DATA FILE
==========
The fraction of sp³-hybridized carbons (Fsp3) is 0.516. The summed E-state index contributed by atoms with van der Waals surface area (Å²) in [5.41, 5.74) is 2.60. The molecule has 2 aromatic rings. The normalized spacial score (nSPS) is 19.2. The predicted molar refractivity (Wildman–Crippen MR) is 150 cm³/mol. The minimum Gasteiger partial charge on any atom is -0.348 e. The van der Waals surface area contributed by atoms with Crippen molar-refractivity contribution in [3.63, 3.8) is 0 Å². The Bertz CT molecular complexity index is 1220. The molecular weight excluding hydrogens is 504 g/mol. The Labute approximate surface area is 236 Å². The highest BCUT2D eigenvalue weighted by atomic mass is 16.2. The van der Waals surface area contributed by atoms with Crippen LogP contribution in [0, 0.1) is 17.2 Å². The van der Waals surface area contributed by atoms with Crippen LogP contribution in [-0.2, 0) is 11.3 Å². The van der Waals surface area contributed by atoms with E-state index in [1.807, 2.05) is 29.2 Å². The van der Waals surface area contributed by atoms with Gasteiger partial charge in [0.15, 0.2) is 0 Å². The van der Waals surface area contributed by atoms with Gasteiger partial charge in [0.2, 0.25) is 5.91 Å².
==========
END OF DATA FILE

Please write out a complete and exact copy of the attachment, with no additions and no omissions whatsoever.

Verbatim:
The fraction of sp³-hybridized carbons (Fsp3) is 0.516. The summed E-state index contributed by atoms with van der Waals surface area (Å²) in [5.41, 5.74) is 2.60. The molecule has 2 aromatic rings. The normalized spacial score (nSPS) is 19.2. The predicted molar refractivity (Wildman–Crippen MR) is 150 cm³/mol. The minimum Gasteiger partial charge on any atom is -0.348 e. The van der Waals surface area contributed by atoms with Crippen molar-refractivity contribution in [3.63, 3.8) is 0 Å². The Bertz CT molecular complexity index is 1220. The molecular weight excluding hydrogens is 504 g/mol. The Labute approximate surface area is 236 Å². The highest BCUT2D eigenvalue weighted by atomic mass is 16.2. The van der Waals surface area contributed by atoms with Crippen LogP contribution in [0, 0.1) is 17.2 Å². The van der Waals surface area contributed by atoms with Crippen LogP contribution in [-0.2, 0) is 11.3 Å². The van der Waals surface area contributed by atoms with E-state index in [1.807, 2.05) is 29.2 Å². The van der Waals surface area contributed by atoms with Gasteiger partial charge in [0.15, 0.2) is 0 Å². The van der Waals surface area contributed by atoms with Gasteiger partial charge in [0.2, 0.25) is 5.91 Å².